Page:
The first episode of AppleTV+’s The Problem With Jon Stewart (which is available to stream on Apple TV+) reminds me of Stewart’s remarkable “it’s not a fucking game” takedown of CNBC’s Jim Cramer for his and his network’s rah-rah behavior during and in the run-up to the 2008 financial and housing market crisis. Watch the clip for greater context, but Stewart was, in effect, a prosecutor, countering Cramer’s spin and efforts to come off as a “doe-eyed innocent” by showing his hypocrisy in real-time. It was a moment that was highly satisfying and which illuminated Cramer’s bullshit for all who chose to see it.
The title of Stewart’s Apple TV+ debut is “War.” Specifically, it’s about the tragedy of soldiers suffering from long-term medical issues due to their exposure to burn pits and the bureaucratic tangle that stands in the way of us taking care of them.
If you’ve followed Stewart all these years, you know this issue runs in parallel to his efforts fighting Congress and bureaucrats for Ground Zero first responders and their long-term care. So the empathy and passion are doubtless, and it really comes through here when he’s talking, in studio, with veterans living through the consequences of this toxic exposure and the ensuing inaction. It also comes through when he is, once again, using his access to act as a pseudo prosecutor while talking with Denis McDonough, the US Secretary for Veterans Affairs.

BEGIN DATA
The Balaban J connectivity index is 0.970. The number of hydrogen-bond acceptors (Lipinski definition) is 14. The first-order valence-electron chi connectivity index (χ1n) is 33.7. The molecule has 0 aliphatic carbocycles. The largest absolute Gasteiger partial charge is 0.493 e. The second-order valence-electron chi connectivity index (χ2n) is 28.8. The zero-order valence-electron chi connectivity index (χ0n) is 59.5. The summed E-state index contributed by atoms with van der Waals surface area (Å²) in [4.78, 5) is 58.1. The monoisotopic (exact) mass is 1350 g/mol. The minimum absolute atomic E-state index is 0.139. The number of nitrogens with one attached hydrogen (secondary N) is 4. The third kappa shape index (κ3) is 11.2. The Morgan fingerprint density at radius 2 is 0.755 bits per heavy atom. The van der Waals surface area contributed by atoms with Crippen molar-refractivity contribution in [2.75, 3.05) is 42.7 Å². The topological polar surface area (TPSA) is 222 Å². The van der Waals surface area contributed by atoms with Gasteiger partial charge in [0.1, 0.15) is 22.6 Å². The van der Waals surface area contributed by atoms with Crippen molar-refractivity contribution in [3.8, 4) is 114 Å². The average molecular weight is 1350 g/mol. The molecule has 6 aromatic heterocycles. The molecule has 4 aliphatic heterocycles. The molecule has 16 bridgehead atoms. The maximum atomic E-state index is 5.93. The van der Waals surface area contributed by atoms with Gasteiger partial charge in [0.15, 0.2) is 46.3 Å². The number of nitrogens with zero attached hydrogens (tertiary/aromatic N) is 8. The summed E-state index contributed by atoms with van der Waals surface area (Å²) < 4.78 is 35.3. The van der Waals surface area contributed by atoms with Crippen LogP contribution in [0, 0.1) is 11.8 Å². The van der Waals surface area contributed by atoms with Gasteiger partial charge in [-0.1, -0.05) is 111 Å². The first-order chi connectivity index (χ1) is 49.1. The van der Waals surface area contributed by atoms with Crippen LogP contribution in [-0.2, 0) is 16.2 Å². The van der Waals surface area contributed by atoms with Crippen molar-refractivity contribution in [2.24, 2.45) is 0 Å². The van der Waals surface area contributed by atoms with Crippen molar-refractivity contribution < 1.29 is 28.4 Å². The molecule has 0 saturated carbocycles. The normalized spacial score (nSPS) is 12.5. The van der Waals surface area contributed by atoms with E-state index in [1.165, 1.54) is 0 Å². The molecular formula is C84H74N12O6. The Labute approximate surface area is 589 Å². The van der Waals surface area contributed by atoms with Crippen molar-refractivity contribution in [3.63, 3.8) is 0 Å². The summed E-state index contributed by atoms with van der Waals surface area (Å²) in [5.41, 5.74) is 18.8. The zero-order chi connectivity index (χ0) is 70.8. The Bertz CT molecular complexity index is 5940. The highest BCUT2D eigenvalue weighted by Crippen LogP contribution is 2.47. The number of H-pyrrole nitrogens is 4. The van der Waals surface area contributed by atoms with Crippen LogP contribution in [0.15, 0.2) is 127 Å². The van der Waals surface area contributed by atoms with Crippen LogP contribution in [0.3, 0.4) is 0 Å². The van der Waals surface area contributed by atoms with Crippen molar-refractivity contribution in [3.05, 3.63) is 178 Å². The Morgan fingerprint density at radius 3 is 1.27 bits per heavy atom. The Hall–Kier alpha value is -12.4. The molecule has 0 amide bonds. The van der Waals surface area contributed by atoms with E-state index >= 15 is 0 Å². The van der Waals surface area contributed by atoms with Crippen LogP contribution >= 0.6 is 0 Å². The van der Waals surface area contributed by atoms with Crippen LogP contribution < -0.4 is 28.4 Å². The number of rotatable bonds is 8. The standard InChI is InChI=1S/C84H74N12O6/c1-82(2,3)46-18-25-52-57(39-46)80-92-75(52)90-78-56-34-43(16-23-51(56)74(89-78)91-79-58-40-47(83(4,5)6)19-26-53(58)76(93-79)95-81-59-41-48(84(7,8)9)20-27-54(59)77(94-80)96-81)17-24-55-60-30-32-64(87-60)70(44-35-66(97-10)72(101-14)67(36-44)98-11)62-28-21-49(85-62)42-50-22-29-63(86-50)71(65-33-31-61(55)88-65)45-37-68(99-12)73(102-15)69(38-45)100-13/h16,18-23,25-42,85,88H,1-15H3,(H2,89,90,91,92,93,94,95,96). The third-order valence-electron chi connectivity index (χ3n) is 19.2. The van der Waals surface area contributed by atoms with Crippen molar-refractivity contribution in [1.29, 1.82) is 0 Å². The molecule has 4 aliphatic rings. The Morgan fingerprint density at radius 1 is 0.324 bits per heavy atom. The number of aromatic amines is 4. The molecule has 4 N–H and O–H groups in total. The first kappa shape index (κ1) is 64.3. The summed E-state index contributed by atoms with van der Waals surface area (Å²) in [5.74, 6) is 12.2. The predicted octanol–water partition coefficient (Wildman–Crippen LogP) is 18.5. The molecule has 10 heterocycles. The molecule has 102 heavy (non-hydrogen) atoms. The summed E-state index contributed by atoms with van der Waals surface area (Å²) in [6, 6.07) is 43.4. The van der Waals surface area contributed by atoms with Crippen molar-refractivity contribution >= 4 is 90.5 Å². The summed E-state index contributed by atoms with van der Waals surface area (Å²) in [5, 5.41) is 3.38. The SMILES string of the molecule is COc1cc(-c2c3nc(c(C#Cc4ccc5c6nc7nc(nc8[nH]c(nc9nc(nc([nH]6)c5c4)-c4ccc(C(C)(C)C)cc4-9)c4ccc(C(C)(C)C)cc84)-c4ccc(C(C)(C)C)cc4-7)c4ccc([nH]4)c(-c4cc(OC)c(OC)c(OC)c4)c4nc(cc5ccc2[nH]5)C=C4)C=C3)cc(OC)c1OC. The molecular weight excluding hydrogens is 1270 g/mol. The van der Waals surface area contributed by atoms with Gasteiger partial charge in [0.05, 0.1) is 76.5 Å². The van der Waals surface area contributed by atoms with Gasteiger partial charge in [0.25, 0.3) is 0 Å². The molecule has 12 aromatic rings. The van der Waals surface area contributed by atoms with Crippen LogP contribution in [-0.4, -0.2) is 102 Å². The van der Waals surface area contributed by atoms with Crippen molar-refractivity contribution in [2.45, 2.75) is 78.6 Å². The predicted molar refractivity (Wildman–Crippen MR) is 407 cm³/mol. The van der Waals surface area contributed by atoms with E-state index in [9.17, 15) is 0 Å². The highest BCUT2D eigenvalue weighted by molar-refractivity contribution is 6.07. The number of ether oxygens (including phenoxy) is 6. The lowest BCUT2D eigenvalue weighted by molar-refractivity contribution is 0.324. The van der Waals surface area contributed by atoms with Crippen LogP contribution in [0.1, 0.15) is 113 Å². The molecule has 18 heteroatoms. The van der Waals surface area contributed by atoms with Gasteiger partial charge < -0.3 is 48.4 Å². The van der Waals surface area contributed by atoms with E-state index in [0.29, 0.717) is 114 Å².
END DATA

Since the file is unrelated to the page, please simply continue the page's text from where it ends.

I don’t want to take away from the impact of seeing Stewart juke past mollifying “I’m on your side, buddy” tactics to pose sound and tough questions to McDonough. Seeing it is kind of the point. But I will say that, while this is a very different situation with different circumstances, it illuminates the bullshit blocking the way on this issue and it’s similarly satisfying to the Cramer takedown, albeit in more of a truth-to-power (no-matter-who-is-in-power) kinda way.